In particular, State Farm represented to her that she was authorized to have her vehicle repaired at Capitol Ford, Inc., of Almaden, that their obligation to indemnify her for her damages was reasonably clear, and that it "would pay Plaintiff for all such repairs ... immediately upon completion of those repairs." These representations were made by persons whose names were "unknown to Plaintiff but [who] were adjustors and/or claims supervisors/managers" employed by State Farm and acting as its agents. The representations, however, "were and are false and [State Farm] knew or should have known them to be false at the time they were made." The true facts were that State Farm "had no intention to reasonably and in good faith effectuate a prompt and reasonable processing, evaluation, investigation and settlement of Plaintiff's claim, nor pay the complete repair of Plaintiff's vehicle."

State Farm's representations were intended to induce Tarmann's reliance so that she would bring her vehicle in for repairs and delay filing an action for damages. Tarmann relied on the representations and brought her vehicle to be repaired. However, State Farm refused to pay for the repairs or indemnify her. Because Tarmann lacked the funds to complete the repairs or obtain the release of her vehicle, she was left without its use for an extended period of time.

Tarmann hired an attorney, who filed an action against Roselada. In September 1986, State Farm settled her claim for $3,476.47. She then initiated this action.


The Cause of Action for Fraud

(3) "Every element of the cause of action for fraud must be alleged in the proper manner and the facts constituting the fraud must be alleged with sufficient specificity to allow defendant to understand fully the nature of the charge made." (Roberts v. Ball, Hunt, Hart, Brown & Baerwitz (1976) 57 Cal.App.3d 104, 109 [128 Cal.Rptr. 901]; Committee on Children's Television, Inc. v. General Foods Corp. (1983) 35 Cal.3d 197, 216-217 [197 Cal.Rptr. 783, 673 P.2d 660]; Stansfield v. Starkey (1990) 220 Cal.App.3d 59, 73 [269 Cal.Rptr. 337].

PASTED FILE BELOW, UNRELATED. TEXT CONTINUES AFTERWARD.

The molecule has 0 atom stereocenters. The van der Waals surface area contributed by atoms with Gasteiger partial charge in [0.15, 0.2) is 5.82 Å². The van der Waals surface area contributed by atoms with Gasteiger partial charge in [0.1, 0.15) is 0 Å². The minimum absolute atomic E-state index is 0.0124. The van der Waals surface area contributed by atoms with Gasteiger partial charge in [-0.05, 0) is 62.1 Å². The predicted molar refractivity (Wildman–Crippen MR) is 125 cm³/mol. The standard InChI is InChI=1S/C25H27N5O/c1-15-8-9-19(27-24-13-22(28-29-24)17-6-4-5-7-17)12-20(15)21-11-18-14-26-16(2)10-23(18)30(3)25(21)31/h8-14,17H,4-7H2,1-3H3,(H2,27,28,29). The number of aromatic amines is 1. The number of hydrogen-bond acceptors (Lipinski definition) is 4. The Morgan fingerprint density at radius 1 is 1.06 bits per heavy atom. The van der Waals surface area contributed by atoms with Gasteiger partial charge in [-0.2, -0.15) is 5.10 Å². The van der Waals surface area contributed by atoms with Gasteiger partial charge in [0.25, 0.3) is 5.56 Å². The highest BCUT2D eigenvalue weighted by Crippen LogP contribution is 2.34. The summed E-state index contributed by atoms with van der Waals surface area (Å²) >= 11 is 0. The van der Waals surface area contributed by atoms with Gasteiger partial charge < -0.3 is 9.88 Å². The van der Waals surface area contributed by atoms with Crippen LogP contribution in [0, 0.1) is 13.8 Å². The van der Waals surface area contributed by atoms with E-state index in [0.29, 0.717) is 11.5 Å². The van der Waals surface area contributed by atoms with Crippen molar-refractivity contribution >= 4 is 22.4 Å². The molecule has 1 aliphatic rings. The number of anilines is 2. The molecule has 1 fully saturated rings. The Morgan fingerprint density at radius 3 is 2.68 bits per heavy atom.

The requirement of specificity in a fraud action against a corporation requires the plaintiff to allege the names of the persons who made the allegedly fraudulent representations, their authority to speak, to whom they spoke, what they said or wrote, and when it was said or written. (Archuleta v. Grand Lodge etc. of Machinists (1968) 262 Cal.App.2d 202, 208-209 [68 Cal.Rptr. 694]; Gautier v. General Telephone Co. (1965) 234 Cal.App.2d 302, 308 [44 Cal.Rptr. 404]; Mason v. Drug, Inc. (1939) 31 Cal.App.2d 697, 703 [88 P.2d 929]; Sanders v. Ford Motor Co. (1979) 96 Cal.App.3d Supp. 43, 46 [158 Cal.Rptr. 656]; see Grossman & Van Alstyne, California Practice (2d ed. 1976) § 984, pp. 111-114.)